The distribution of Motiva Implants® sizes included in the data set is presented in figure 4, with calculations presented in table 3. The area of the breast implant affected by the artifact is inversely proportional to the implant size. The percentage of area voided by the artifact ranges from 2.77% in the largest implants to 10.28% in the smallest implant. The mean area affected for all breast implants in the data set is 5.37% (5.37% - 5.38%, 95% C.I.; 25% quartile = 4.76%, 75% quartile = 5.88%).Since the breast implant sizes (by % of data set) were mostly in the mid-size range, the voided area size is tightly grouped around the mean artifact (5.37%), thus, the mean artifact imaging void of 5.37% was used for all calculations and estimates in this assessment (Figure 5).

Figure 5: Distribution of Motiva Implants® with Associated Areas Voided by Artifact.

Total Number of Motiva Units in Data Set 308,579
Artifact Area 14.98 cm2
Mean % of Artifact area size of Implant area size 5.37%
Maximum % of Artifact area size of Implant area size 10.28%
Minimum % of Artifact area size of Implant area size 2.77%
25th & 75th Percentile of Artifact area size of Implant area size 4.76% - 5.88%
95% Confidence Interval of Artifact area size of Implant area size 5.37% - 5.38%

Table 3: Artifact Area Calculations and Assumptions.

To evaluate the potential benefit of adding ultrasound as a second imaging modality with MRI, risk impact analyses were conducted on MRI, ultrasound, and MRI + ultrasound and the models were evaluated in the presence of, or absence of, artifact. Commonly reported sensitivity (ability to detect cancer when present) and specificity (ability to detect no cancer when not present) values for each modality were used in the analyses [14].

All statistical analyses were calculated using SAS® 9.4 (SAS Institute, Inc, Cary, North Carolina, USA).


The probable risk of harm to a high-risk breast implant reconstruction patient due to the presence of an imaging artifact caused by an embedded RFID-M in a silicone gel-filled breast implant was assessed. The RFID-M has a magnetic core that creates an artifact during MRI scanning, thereby preventing complete field visualization. The artifact is a cause for concern, especially during cancer surveillance procedures.

Based on the number of patients/units included in the assessments (Table 2) and the percentage of breast implants placed during reconstruction procedures of 2.5% of the Motiva Breast Implants, the estimated 4-year cumulative cancer occurrence/reoccurrence is 153 cases. In the average assumption of 20% breast implant reconstruction, the 4-year cumulative cancer occurrence/reoccurrence is 1,224 cases. RFID-M embedment creates an artifact that impedes visualization of breast implant areas ranging from 2.77% in larger sized implants to 5.37% in the most commonly used implant sizes (Table 3).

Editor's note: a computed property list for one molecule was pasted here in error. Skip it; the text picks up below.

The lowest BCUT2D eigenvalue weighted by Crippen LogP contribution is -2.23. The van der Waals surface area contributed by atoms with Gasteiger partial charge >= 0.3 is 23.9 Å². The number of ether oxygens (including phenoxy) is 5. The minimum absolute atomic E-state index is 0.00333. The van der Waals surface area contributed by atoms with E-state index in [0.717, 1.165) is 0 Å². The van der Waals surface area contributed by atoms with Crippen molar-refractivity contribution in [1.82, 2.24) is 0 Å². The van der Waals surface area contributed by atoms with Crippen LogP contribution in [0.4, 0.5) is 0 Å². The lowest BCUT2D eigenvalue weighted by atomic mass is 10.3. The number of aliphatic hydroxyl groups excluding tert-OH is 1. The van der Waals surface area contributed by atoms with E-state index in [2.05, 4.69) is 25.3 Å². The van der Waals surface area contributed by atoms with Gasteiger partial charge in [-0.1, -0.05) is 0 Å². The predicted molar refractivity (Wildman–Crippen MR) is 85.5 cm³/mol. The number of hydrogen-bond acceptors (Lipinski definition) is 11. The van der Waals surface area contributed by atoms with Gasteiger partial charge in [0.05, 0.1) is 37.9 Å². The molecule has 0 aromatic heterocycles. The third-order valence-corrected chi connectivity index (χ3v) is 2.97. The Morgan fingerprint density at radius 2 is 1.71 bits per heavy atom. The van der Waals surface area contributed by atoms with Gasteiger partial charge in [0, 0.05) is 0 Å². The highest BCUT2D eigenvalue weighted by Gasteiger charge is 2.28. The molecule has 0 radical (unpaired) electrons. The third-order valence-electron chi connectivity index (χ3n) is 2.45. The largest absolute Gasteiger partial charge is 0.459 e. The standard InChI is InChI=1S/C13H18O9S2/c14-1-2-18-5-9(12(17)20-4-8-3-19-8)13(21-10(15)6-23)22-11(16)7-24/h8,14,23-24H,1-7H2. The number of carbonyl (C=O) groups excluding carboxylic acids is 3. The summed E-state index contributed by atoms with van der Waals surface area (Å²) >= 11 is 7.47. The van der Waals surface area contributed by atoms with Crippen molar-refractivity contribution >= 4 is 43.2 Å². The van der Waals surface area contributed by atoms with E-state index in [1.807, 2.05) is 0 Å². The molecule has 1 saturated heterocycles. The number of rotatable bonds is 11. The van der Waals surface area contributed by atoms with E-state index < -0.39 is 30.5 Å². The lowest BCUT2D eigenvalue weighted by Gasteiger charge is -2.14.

Electronic in vivo product identification has value, but the concomitant risk of failure to identify cancer due to artifact must be mitigated. It appears that adding a second imaging modality, such as ultrasound, reduces the risk of a missed cancer diagnosis because there the RFID-M does not create an artifact during ultrasonography.

The results of the artifact risk impact analyses are presented in table 4. MRI scanning will not “see” through the artifact area, calculated to be 5.37% as an average case (RFID-M in the most frequently used breast implant size). Hand-held ultrasonography can provide visualization of the artifact area. MRI provides visualization of the remaining 94.63% of the breast implant.

Analysis Based om High-Risk Patient Cohort | Artifact Block Area = 5.37% of Implants Area (highest in Motiva Line) | Cancer Reoccurrence Rate = 2% Per Year
  Imaging Scenario Breast Cancer Screening (Sensitivity/ Specificity) Number of Potentially Missed Cancer Reoccurences (#/1,000) Relative Risk of Missed Cancer Detection vs. MRI with no Artifact Risk Number Needed to Harm (NNH); 1 patient harmed by Artifact for every "X" Screenings Ratio: Benefit/Harm. In Vivo Traceability/ Harmed by Artifact. Based on Potential Case Counts
MRI - No Artifact (0.90/0.75) 0.3469 1.000 -N/A- -N/A-
MRI - Artifact Present   (0.00/1.00)   0.5146   1.483   596   22.84
Ultrasound -With or Without Artifact   (0.87/0.87)   -N/A-   -N/A-   -N/A-   -N/A-
MRI & Ultrasound
- Artifact Present
94.63% = (0.90/0.75)
5.37% = (0.87/0.87)
  0.3525   1.016   17,892   710.96

Table 4: RFID-M Artifact Impact Analysis.

Table 4 presents the results of the risk impact assessment for the high-risk patient population cohort. The results are the same for either the actual (2.5%) or the extrapolated (20%) percent of reconstruction breast implant patients. Each row represents different imaging modalities with and without RFID-M artifact when relevant. MRI and ultrasound sensitivities and specificities are in the first column. The sensitivity (ability to detect cancer when there is cancer) for MRI with artifact present is 0.00 denoting it will never detect cancer within the artifact area. Also, the specificity (ability to detect no cancer when there is none) is 1.00 at the artifact because there will never be a falsepositive. The ultrasound imagery is the same with or without RFID-M because there is no artifact during ultrasonography. The bottom row shows the percentage applied to each modality and its sensitivity and specificity. In this analysis, the MRI will only “see” the non-artifact voided area and ultrasound “sees” through the artifact voided area. This model doesn’t utilize the combined sensitivities and specificities of MRI added to ultrasound which would likely reduce false-positives more than false-negatives.